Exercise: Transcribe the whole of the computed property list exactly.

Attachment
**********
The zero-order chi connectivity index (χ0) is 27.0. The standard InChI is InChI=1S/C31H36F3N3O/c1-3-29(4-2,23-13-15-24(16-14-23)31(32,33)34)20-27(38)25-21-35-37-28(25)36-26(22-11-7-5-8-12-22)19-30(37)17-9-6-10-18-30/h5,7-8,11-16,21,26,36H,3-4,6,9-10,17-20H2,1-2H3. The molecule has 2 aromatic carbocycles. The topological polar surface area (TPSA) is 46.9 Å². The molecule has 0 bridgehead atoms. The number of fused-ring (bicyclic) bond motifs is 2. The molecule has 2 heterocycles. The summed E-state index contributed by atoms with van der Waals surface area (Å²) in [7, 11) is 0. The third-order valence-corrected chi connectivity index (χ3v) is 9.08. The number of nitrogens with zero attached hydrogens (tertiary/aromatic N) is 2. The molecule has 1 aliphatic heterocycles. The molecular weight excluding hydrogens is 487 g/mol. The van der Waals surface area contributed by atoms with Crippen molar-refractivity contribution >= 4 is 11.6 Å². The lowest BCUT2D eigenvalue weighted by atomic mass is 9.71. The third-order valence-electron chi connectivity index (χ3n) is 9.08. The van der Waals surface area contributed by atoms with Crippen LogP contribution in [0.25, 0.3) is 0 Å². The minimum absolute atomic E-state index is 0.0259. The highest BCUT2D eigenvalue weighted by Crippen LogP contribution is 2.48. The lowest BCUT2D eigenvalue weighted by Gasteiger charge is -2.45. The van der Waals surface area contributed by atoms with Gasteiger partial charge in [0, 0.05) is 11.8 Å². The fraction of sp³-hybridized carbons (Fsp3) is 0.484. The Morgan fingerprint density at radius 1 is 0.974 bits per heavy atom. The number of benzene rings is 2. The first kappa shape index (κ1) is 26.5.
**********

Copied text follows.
The zero-order chi connectivity index (χ0) is 27.0. The standard InChI is InChI=1S/C31H36F3N3O/c1-3-29(4-2,23-13-15-24(16-14-23)31(32,33)34)20-27(38)25-21-35-37-28(25)36-26(22-11-7-5-8-12-22)19-30(37)17-9-6-10-18-30/h5,7-8,11-16,21,26,36H,3-4,6,9-10,17-20H2,1-2H3. The molecule has 2 aromatic carbocycles. The topological polar surface area (TPSA) is 46.9 Å². The molecule has 0 bridgehead atoms. The number of fused-ring (bicyclic) bond motifs is 2. The molecule has 2 heterocycles. The summed E-state index contributed by atoms with van der Waals surface area (Å²) in [7, 11) is 0. The third-order valence-corrected chi connectivity index (χ3v) is 9.08. The number of nitrogens with zero attached hydrogens (tertiary/aromatic N) is 2. The molecule has 1 aliphatic heterocycles. The molecular weight excluding hydrogens is 487 g/mol. The van der Waals surface area contributed by atoms with Crippen molar-refractivity contribution >= 4 is 11.6 Å². The lowest BCUT2D eigenvalue weighted by atomic mass is 9.71. The third-order valence-electron chi connectivity index (χ3n) is 9.08. The van der Waals surface area contributed by atoms with Crippen LogP contribution in [0.25, 0.3) is 0 Å². The minimum absolute atomic E-state index is 0.0259. The highest BCUT2D eigenvalue weighted by Crippen LogP contribution is 2.48. The lowest BCUT2D eigenvalue weighted by Gasteiger charge is -2.45. The van der Waals surface area contributed by atoms with Gasteiger partial charge in [0, 0.05) is 11.8 Å². The fraction of sp³-hybridized carbons (Fsp3) is 0.484. The Morgan fingerprint density at radius 1 is 0.974 bits per heavy atom. The number of benzene rings is 2. The first kappa shape index (κ1) is 26.5.